- GeoRef, Copyright 2004, American Geological Institute.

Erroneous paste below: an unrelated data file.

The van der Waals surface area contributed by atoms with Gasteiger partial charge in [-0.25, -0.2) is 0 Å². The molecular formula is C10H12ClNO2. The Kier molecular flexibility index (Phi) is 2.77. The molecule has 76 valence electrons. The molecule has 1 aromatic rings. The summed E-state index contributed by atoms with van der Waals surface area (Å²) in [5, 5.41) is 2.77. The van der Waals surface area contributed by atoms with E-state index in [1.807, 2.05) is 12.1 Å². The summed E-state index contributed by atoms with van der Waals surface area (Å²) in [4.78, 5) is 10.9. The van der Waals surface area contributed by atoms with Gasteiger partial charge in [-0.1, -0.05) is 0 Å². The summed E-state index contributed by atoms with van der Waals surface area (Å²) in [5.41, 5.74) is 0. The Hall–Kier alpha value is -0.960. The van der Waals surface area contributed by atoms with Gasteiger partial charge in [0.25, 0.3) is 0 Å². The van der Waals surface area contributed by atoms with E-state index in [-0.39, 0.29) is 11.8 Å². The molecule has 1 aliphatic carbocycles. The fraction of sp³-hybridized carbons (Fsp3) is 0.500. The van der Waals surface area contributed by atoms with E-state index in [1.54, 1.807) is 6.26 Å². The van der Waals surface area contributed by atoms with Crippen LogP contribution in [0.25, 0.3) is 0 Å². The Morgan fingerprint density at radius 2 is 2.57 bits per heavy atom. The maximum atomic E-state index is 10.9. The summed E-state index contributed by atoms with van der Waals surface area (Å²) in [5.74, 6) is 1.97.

The Okinawa trough is an active back-arc-spreading center in which submarine hydrothermal exhalation (black chimneys) and sulfide mineralization are forming. Fluid inclusion composition in minerals of the hydrothermal feeder zones in the JADE field shows that the hydrothermal systems are extremely gas-rich. There are two independent and co-existing fluids, CO 2 -hydrocarbon and saline fluids. Microthermometry and Laser Raman Microprobe (LRM) analyses on individual fluid inclusions of the CO 2 -hydrocarbon type, dominated by CO 2 and containing minor CH 4 , C 2 H 4 , C 2 H 6 , N 2 and H 2 S, are almost equivalent to the fluid inclusion composition of a natural gas field. The saline fluid is mainly composed of H 2 O and contains minor Na (super +) and K (super +) . It is close to a H 2 O-NaCl, or H 2 O-NaCl-KCl system, with salinities from 3.7% to 7.5% NaCl eq. Before venting on the seafloor, the fluids experienced immiscible separation. One of end-member fluids is downward circulating seawater that interacted with sub-seafloor rocks. The other was gas (volatile)-rich fluid derived from a shallow magma chamber. The immiscibility separation of fluids resulted from the decrease of temperature and pressure of the hydrothermal system and continuous input of magmatic volatiles. The saline fluids in this system are discharging to form sulfide chimneys and black smoke. Meanwhile, CO 2 -rich fluid discharges as CO 2 bubbles through hydrate pipes. A large amount of CO 2 -CH 4 -H 2 S gas or fluid in the upper part of the hydrothermal system, and reaction of this gas or fluid with saline fluids, finally enables the accumulation of metal sulfides.